CPS: Types of Hearings
The child has been removed from your home and you’re in a panic. Remember to request an attorney of both CPS (child protective services) and the court. Even if you cannot afford an attorney, the court is required to provide one for you in cases involving the removal of a child after an investigation by child protective services.
A Preliminary Protective Hearing is generally held within 5-7 days after the dependency petition has been filed by child protective services (CPS). Be sure to ask about the laws in your state to find out the rules regarding the petition and the scheduling of hearings. Prior to the hearing, it is extremely important that you consult with your attorney. There will often be a meeting before the Preliminary Protective Hearing. Bring yourself and bring along with you any other important people, including friends and/or relatives (with whom the child might be placed safely) and witnesses on your behalf. The purpose of this meeting is to try to come to an agreement about the children’s placement, available services which can be provided, and a visitation schedule, if appropriate. The conclusions reached at this meeting will be documented and brought to the court hearing by both your attorney and child protective services. Ultimately, the court will create the orders governing all of these issues and any more deemed appropriate for the case.
If you intend to deny the allegations in the CPS petition, it is likely that the court will schedule a date for an Initial Dependency Hearing. They’re generally set within 3-weeks (again, check your state’s laws). The court will make a ruling that may include declaring the children dependent and/or require mediation or additional conferencing.
If your child has been adjudicated a dependent, the court will hold periodic review hearings, generally every 6-months. These hearings are intended update the status of the case and monitor the progress of the parents in correcting any issues found to exist which prompted CPS to remove the child from the home. Additionally, the court reviews the placement arrangements of the child and rules on whether or not continued placement is necessary.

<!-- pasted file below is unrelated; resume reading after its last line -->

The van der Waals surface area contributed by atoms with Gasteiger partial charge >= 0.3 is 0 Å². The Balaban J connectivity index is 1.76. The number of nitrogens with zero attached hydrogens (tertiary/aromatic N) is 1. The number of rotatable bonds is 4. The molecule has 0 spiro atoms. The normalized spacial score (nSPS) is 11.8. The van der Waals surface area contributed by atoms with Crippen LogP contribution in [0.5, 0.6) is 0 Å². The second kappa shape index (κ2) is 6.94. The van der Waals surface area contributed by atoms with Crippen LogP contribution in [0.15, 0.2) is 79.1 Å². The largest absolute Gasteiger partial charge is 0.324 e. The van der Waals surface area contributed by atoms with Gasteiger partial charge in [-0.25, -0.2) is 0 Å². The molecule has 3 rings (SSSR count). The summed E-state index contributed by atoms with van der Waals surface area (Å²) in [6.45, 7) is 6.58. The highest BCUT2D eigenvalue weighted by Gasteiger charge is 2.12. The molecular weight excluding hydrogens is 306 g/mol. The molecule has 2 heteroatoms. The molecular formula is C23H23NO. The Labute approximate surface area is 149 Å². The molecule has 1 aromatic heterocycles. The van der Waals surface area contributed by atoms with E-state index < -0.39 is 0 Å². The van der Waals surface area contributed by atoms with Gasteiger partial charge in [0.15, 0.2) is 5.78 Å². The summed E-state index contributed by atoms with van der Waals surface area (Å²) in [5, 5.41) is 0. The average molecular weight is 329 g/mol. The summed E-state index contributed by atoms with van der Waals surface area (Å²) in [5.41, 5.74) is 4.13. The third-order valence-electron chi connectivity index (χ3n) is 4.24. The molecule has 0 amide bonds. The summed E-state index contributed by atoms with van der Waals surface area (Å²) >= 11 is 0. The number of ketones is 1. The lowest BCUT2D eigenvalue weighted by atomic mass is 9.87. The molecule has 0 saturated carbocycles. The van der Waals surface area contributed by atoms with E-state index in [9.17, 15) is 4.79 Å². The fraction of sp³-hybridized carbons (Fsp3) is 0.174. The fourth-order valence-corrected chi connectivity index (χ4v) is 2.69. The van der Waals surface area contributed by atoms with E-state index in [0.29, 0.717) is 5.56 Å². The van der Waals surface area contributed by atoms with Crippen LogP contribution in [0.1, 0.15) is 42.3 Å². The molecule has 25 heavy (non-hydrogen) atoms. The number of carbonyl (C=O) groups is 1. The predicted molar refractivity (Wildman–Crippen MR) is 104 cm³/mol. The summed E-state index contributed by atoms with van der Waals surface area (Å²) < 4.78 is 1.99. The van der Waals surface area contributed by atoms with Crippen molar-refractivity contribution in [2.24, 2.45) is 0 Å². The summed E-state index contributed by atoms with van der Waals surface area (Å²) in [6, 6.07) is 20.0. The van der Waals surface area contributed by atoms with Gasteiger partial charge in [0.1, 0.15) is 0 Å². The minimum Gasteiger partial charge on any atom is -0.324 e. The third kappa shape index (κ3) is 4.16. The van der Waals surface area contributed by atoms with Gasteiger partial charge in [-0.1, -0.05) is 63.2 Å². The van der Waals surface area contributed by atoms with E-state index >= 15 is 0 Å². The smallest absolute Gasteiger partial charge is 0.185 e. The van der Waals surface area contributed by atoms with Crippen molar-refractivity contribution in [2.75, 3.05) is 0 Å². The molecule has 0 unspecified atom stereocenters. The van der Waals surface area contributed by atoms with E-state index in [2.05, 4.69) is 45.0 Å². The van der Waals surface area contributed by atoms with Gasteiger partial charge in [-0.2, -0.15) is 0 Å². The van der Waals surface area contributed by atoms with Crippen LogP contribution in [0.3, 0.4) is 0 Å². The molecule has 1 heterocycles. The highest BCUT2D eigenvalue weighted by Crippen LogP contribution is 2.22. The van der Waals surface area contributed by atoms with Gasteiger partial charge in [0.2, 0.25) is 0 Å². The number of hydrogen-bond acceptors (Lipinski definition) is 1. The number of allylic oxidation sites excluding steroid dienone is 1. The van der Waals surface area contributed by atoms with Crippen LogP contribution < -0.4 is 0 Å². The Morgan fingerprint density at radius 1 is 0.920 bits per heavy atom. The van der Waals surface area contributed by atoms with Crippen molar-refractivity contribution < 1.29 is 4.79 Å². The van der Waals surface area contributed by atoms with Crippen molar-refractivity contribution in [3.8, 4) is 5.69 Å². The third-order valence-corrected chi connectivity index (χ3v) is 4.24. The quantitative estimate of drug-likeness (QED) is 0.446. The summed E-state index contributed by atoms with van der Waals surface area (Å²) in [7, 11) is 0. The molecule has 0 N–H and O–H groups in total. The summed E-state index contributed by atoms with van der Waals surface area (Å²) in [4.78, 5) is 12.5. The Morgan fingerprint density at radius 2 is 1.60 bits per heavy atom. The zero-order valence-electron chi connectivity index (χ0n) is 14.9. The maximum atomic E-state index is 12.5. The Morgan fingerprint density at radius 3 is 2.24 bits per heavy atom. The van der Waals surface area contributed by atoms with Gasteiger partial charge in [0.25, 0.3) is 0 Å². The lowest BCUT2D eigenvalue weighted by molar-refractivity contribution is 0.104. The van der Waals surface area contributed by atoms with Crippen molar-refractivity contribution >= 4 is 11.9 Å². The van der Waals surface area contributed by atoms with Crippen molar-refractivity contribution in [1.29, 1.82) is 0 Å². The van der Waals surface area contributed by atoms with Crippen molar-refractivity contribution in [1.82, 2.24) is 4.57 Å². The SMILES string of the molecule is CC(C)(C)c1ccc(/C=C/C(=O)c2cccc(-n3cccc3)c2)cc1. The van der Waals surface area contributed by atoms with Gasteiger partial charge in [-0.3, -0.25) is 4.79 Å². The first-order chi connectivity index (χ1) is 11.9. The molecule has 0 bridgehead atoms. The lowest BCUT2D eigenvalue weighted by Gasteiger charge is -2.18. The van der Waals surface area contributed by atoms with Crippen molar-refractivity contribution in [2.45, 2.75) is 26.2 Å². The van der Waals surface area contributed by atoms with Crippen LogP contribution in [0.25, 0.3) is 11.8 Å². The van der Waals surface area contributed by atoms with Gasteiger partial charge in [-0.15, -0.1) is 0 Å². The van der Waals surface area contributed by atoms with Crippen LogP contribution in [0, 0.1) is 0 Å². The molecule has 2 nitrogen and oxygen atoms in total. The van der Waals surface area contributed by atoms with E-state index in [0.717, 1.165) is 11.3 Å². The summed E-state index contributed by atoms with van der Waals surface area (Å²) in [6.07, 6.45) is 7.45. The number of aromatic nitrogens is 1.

At this hearing, the court also reviews the child’s placement and placement and decides if its continued involvement is necessary. The court is also required to schedule an Initial Permanency Hearing if the child has been in placement for an extended period of time – usually 1-year. At this hearing a determination is made regarding whether or not the child may safely be returned to parents or if parental rights may be terminated.
Keep in mind that there are a lot of horror stories out there about CPS and child protective services. If your situation resulted in CPS removing your children from your care, you must maintain a cool head and act quickly to ensure your rights – first by finding an attorney. Your failure to act quickly and stay on top of the case and correct any issues could result in your child being lost permanently to adoption, other long-term guardianship, or other long-term care options.